Mexico being one test case for both trade wars as well as the idea of diminishing disinflationary pressures. Zero for two as far as our Mexican friends are seeing.
As a potential proxy for global conditions, is Mexico an outlier? Not remotely. Using Industrial Production for each, let’s add all of Europe, India, Japan, and Brazil on top of the US version of the statistic.
Even in the jumbled and noisy month-to-month mess you see above, the pattern is clear enough heading from left to right. The further left you go, meaning the closer to now, the less of a jumbled and noisy mess which all points to…accelerating headwinds and disinflationary pressures.
As 2019 drew to a close, all these various national industrial sectors moved in much the same direction and closing in on the same acceleration for it. Just to emphasize the point, we can smooth them out by using 6-month moving averages.
No surprise, Clarida’s clarifications aren’t holding up very well. For the US economy’s “good place”, the most charitable reading of the data on industry is that it is bringing up the rear being still influenced by an increasingly synchronized global downturn.
We can even add China and its notoriously rigid IP stat to our examination, and still it works out the same way:
Everyone, and I mean everyone, was still slowing upon approaching the end of 2019. If the headwinds and disinflation had abated, or is abating, it can only be in terms of sentiment because it is clearly absent from the broadest industrial data across a wide range of geographic locations and types of economies.
Maybe the Fed’s Vice Chairman would object to industry being used here as our standard economic proxy; after all, industry and especially manufacturing or the goods economy isn’t as much of a proportion as it once was. Services saves the day, or at least that’s what people keep saying.
It’s true that industry and global trade have taken a step back when it comes to proportioning economic activity, but these still exert significant pressures such that time and again (meaning these Euro$ squeezes) that’s where we see these downturns begin and how they progress. For all the screeching about the service sector, industry remains a very good leading indicator (particularly Japan’s) for the marginal global or whatever national direction.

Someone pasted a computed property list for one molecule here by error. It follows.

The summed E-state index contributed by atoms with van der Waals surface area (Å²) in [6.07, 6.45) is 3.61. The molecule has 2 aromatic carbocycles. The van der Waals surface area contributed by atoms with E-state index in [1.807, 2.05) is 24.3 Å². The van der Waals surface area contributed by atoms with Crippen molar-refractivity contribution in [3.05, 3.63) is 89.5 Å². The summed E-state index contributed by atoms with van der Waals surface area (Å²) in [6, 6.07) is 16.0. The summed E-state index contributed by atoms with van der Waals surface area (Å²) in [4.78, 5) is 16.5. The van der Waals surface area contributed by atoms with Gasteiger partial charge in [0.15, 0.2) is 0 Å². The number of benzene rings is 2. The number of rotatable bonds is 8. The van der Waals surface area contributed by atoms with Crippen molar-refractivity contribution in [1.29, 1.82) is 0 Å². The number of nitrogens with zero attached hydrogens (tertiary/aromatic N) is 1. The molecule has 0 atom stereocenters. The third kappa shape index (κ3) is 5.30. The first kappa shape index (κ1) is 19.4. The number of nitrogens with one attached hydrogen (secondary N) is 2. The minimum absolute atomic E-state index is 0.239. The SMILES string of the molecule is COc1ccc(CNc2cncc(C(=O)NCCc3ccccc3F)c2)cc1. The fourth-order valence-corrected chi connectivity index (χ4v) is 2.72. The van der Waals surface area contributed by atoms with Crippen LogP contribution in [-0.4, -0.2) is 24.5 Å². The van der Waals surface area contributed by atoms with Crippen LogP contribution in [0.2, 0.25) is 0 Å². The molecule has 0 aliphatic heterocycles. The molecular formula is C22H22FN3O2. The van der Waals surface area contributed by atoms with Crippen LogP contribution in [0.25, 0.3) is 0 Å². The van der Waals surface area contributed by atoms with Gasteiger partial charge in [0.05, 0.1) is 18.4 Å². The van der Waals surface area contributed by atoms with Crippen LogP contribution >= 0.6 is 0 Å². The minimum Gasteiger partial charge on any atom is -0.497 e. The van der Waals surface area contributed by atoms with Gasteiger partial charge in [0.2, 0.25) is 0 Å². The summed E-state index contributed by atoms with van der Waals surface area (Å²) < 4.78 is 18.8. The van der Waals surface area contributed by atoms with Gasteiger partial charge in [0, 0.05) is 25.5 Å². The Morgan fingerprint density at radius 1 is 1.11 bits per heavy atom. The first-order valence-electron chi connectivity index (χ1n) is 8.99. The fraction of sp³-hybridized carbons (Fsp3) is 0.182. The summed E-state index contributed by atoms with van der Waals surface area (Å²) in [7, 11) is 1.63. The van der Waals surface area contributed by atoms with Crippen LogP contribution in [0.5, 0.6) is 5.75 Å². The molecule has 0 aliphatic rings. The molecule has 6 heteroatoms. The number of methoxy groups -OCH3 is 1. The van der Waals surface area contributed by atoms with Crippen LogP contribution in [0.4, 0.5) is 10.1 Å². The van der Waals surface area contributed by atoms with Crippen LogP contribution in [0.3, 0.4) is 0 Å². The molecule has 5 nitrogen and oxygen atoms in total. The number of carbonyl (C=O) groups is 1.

Bringing us back to Mexico. As a winner from the trade wars it is indistinguishable from all the rest of the economic losers – which, as I have to keep pointing out, is everyone. What our southern neighbors are experiencing is a good and significant enough representation that officials like Richard Clarida and Jay Powell might want to start paying more attention to how that economy is really doing in order to better project how ours might be.
Global headwinds and disinflationary pressures. If the mainstream won’t look at the dollar for those, like it should, then at least look at what happens in those places for when the (euro)dollar’s disruptions are ongoing. It’s enough to give you some solid indications so as to check whether or not they are; or, if for more than just blind hope, there’s any reasonable, grounded expectation they’ve actually abated based on more than just uninformed central banker opinion.